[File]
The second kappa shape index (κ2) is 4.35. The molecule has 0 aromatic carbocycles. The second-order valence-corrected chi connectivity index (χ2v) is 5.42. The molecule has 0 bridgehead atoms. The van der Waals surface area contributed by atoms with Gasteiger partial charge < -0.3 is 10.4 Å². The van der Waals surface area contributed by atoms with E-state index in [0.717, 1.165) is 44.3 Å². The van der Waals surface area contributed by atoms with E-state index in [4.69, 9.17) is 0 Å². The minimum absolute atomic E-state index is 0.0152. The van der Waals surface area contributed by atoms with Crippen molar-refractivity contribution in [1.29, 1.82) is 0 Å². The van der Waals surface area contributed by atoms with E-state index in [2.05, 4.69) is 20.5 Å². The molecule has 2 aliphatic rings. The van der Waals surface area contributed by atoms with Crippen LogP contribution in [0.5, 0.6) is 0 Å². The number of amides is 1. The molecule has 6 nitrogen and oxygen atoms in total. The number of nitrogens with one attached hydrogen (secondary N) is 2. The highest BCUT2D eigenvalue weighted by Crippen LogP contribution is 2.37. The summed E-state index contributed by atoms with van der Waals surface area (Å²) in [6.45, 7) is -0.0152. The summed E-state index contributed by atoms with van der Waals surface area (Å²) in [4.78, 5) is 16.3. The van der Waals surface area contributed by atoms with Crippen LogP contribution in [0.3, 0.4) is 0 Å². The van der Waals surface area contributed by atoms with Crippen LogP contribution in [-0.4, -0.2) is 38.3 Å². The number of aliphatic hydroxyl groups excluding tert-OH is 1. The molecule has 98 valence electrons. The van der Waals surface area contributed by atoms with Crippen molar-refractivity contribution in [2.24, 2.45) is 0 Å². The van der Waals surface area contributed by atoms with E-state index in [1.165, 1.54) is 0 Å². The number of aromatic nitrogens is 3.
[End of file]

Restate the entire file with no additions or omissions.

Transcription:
The second kappa shape index (κ2) is 4.35. The molecule has 0 aromatic carbocycles. The second-order valence-corrected chi connectivity index (χ2v) is 5.42. The molecule has 0 bridgehead atoms. The van der Waals surface area contributed by atoms with Gasteiger partial charge < -0.3 is 10.4 Å². The van der Waals surface area contributed by atoms with E-state index in [0.717, 1.165) is 44.3 Å². The van der Waals surface area contributed by atoms with E-state index in [4.69, 9.17) is 0 Å². The minimum absolute atomic E-state index is 0.0152. The van der Waals surface area contributed by atoms with Crippen molar-refractivity contribution in [1.29, 1.82) is 0 Å². The van der Waals surface area contributed by atoms with E-state index in [2.05, 4.69) is 20.5 Å². The molecule has 2 aliphatic rings. The van der Waals surface area contributed by atoms with Crippen LogP contribution in [0.5, 0.6) is 0 Å². The number of amides is 1. The molecule has 6 nitrogen and oxygen atoms in total. The number of nitrogens with one attached hydrogen (secondary N) is 2. The highest BCUT2D eigenvalue weighted by Crippen LogP contribution is 2.37. The summed E-state index contributed by atoms with van der Waals surface area (Å²) in [6.45, 7) is -0.0152. The summed E-state index contributed by atoms with van der Waals surface area (Å²) in [4.78, 5) is 16.3. The van der Waals surface area contributed by atoms with Crippen LogP contribution in [0.3, 0.4) is 0 Å². The van der Waals surface area contributed by atoms with Crippen LogP contribution in [-0.4, -0.2) is 38.3 Å². The number of aliphatic hydroxyl groups excluding tert-OH is 1. The molecule has 98 valence electrons. The van der Waals surface area contributed by atoms with Crippen molar-refractivity contribution in [2.24, 2.45) is 0 Å². The van der Waals surface area contributed by atoms with E-state index in [1.165, 1.54) is 0 Å². The number of aromatic nitrogens is 3.